Zeolites are crystalline solid structures made up of aluminium, silicon, and oxygen atoms, and are used to convert oil to gasoline. They are also used as catalysts to process petroleum and chemicals.

The new technique allows the identification of the spots where chemical reactions occur, and how these spots shut down.

DIC to build polyphenylene sulphide technical facility in Germany


Japanese printing inks producer DIC is planning to build a polyphenylene sulphide (PPS) technical facility in Karlstein, Germany.

Called the European PPS Technical Center, the new facility will allow the company to address the technical requirements of its European customers.

Planned to be built on site occupied by Sun Chemical's Eurolab, the technical centre is scheduled to commence operations in November 2015, while analysis-related operations will begin in September 2015.

Solvay and INEOS launch Inovyn chlorvinyls joint venture

Solvay and INEOS started their chlorovinyls joint-venture (JV), called Inovyn, following approval from the European Commission (EC).

The companies have signed a letter of intent to combine their European chlorvinyls activities, to create a leading PVC production company. A definitive agreement for the JV was signed in June last year.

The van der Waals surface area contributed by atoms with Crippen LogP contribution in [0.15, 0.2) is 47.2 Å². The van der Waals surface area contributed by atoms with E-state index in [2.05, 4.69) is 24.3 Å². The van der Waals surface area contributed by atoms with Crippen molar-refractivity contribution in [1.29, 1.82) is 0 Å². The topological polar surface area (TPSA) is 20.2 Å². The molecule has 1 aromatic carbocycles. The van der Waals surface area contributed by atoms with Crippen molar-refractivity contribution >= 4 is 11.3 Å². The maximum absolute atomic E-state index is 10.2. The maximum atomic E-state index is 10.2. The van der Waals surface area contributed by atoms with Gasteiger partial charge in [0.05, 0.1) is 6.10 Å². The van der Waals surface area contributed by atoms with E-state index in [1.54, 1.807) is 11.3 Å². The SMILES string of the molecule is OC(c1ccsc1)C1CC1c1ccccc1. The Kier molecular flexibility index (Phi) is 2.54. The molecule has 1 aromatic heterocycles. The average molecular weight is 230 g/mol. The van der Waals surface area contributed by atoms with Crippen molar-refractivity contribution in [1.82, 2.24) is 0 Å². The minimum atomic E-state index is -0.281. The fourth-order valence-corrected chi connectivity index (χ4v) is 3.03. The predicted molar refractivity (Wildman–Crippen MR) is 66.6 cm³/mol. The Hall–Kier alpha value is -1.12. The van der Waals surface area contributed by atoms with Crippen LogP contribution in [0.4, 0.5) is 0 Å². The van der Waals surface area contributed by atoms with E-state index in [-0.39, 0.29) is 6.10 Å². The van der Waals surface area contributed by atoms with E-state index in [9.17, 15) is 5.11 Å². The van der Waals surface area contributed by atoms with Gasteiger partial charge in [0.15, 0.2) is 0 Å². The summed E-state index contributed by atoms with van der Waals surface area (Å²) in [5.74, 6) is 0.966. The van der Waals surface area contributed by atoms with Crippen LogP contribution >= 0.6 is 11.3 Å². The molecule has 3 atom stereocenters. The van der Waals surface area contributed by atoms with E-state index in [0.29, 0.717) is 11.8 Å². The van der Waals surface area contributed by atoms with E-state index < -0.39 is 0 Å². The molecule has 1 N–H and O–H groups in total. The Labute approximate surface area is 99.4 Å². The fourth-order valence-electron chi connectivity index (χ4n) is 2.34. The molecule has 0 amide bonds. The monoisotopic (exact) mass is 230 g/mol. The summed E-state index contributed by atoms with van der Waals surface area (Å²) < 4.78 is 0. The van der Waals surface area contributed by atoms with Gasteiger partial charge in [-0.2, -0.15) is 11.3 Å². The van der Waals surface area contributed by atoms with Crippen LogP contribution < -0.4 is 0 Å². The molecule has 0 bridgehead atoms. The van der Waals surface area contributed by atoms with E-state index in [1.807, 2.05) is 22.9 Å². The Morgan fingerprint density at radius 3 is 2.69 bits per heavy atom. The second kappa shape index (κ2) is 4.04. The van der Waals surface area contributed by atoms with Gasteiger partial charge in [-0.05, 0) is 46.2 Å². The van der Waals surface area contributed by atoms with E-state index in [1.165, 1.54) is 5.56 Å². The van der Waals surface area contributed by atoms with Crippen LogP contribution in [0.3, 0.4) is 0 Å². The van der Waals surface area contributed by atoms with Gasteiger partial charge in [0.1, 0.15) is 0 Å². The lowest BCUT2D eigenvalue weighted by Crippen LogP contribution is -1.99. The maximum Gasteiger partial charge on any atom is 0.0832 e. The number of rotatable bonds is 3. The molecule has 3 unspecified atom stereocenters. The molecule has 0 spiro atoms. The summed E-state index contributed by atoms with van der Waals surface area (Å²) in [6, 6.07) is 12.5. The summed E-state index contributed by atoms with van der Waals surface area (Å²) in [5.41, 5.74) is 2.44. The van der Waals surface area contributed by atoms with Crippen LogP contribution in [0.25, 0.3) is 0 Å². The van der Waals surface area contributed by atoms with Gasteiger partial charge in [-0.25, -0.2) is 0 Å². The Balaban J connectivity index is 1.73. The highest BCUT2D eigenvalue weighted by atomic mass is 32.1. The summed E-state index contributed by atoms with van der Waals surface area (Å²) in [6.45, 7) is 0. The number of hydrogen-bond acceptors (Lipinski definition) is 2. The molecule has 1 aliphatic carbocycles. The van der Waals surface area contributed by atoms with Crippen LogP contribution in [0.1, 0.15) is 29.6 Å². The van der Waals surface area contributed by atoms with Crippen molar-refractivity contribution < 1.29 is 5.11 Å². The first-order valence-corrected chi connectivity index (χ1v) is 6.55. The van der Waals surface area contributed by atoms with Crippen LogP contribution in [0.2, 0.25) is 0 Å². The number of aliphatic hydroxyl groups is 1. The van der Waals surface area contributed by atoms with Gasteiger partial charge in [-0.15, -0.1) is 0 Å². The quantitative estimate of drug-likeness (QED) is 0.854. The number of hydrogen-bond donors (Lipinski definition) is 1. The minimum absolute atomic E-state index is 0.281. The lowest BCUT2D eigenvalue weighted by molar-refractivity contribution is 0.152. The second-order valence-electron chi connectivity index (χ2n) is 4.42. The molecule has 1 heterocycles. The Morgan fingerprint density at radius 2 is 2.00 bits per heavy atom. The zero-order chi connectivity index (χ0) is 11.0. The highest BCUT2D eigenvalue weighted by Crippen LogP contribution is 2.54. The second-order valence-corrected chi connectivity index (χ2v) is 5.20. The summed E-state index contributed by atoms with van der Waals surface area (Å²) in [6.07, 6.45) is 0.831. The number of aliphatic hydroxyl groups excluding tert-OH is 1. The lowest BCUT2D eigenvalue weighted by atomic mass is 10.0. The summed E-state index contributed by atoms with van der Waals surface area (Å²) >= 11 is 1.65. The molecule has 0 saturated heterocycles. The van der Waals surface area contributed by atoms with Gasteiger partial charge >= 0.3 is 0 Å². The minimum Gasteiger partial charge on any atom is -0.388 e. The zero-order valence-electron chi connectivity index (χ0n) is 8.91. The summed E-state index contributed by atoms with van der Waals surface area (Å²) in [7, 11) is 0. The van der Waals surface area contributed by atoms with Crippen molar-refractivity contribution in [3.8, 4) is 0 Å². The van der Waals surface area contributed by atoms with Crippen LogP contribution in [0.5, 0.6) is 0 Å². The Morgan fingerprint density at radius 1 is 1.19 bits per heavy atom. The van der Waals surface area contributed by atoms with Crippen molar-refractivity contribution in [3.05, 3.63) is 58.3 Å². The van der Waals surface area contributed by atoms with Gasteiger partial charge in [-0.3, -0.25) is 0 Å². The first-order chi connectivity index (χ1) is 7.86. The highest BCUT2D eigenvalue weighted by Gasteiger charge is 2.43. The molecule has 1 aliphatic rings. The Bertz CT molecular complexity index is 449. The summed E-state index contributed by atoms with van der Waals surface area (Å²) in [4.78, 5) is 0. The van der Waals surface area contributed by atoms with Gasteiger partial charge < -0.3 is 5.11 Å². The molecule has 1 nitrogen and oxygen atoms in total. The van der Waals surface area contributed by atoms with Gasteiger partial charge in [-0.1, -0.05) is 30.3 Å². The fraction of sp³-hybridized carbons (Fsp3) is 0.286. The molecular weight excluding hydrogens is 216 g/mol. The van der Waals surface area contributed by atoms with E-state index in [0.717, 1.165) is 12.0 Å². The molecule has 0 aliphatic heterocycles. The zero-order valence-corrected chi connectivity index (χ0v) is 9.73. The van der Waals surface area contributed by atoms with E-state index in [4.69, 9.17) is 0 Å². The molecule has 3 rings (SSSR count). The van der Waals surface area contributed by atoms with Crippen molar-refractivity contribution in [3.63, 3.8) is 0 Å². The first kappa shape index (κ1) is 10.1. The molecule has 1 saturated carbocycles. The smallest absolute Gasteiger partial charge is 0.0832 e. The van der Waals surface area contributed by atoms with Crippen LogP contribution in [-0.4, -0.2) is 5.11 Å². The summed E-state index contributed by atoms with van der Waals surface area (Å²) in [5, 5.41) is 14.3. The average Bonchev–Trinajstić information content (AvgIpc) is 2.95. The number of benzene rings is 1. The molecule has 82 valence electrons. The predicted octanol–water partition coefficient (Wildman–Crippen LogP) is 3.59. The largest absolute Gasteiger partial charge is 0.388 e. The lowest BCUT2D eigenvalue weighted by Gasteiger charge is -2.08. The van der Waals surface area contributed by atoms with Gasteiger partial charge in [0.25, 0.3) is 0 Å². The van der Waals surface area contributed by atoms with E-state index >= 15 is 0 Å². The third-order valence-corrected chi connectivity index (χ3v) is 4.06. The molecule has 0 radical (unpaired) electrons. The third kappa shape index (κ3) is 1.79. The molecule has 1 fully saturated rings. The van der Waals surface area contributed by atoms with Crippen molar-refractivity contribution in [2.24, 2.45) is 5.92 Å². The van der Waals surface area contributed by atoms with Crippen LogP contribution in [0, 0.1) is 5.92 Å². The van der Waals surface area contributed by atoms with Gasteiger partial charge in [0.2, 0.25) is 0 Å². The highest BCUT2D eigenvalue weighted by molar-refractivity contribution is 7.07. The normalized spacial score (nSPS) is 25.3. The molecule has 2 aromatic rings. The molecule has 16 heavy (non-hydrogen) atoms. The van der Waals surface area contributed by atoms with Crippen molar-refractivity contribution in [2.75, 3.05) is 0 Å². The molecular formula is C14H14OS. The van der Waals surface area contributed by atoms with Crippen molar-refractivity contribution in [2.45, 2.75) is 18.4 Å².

The EC also approved the sale of Ineos' businesses to International Chemical Investors Group (ICIG), clearing the way to start-up the JV.

Fraunhofer researchers say metal-encapsulated particles help accelerate chemical reactions

encapsulated material

Researchers from the Fraunhofer Society of Germany found that metal-encapsulated cylindrical filler particles help accelerate industrial processes to produce chemical feedstock.

Packing materials are usually used as catalytic support or adsorbents in chemical reactors and heat storage systems.

The efficient heat generation from these materials will drive a process to produce the desired results.

The team said that the millimetre-scale particles generally prevent heat from being conducted optimally throughout the packed bed, forcing chemical companies to build special heat-conducting structures into their reactors.